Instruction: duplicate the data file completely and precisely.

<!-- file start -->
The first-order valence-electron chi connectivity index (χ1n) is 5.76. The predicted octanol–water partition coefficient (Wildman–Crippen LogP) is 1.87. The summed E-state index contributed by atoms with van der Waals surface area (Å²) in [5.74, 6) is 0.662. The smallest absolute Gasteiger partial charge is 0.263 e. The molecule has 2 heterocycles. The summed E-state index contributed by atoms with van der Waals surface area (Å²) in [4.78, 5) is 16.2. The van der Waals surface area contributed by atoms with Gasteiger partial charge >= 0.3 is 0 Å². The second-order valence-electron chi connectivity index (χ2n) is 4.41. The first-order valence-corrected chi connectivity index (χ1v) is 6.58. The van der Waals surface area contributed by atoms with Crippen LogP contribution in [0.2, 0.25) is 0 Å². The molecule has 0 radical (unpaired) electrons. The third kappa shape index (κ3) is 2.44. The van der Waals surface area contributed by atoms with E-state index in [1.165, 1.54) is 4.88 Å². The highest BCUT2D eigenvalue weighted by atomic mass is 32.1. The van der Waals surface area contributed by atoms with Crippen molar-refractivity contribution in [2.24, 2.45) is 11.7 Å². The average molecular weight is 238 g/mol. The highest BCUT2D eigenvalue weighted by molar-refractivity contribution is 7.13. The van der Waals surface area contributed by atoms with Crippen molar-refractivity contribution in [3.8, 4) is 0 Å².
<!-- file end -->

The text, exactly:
The first-order valence-electron chi connectivity index (χ1n) is 5.76. The predicted octanol–water partition coefficient (Wildman–Crippen LogP) is 1.87. The summed E-state index contributed by atoms with van der Waals surface area (Å²) in [5.74, 6) is 0.662. The smallest absolute Gasteiger partial charge is 0.263 e. The molecule has 2 heterocycles. The summed E-state index contributed by atoms with van der Waals surface area (Å²) in [4.78, 5) is 16.2. The van der Waals surface area contributed by atoms with Gasteiger partial charge >= 0.3 is 0 Å². The second-order valence-electron chi connectivity index (χ2n) is 4.41. The first-order valence-corrected chi connectivity index (χ1v) is 6.58. The van der Waals surface area contributed by atoms with Crippen LogP contribution in [0.2, 0.25) is 0 Å². The molecule has 0 radical (unpaired) electrons. The third kappa shape index (κ3) is 2.44. The van der Waals surface area contributed by atoms with E-state index in [1.165, 1.54) is 4.88 Å². The highest BCUT2D eigenvalue weighted by atomic mass is 32.1. The van der Waals surface area contributed by atoms with Crippen molar-refractivity contribution in [2.24, 2.45) is 11.7 Å². The average molecular weight is 238 g/mol. The highest BCUT2D eigenvalue weighted by molar-refractivity contribution is 7.13. The van der Waals surface area contributed by atoms with Crippen molar-refractivity contribution in [3.8, 4) is 0 Å².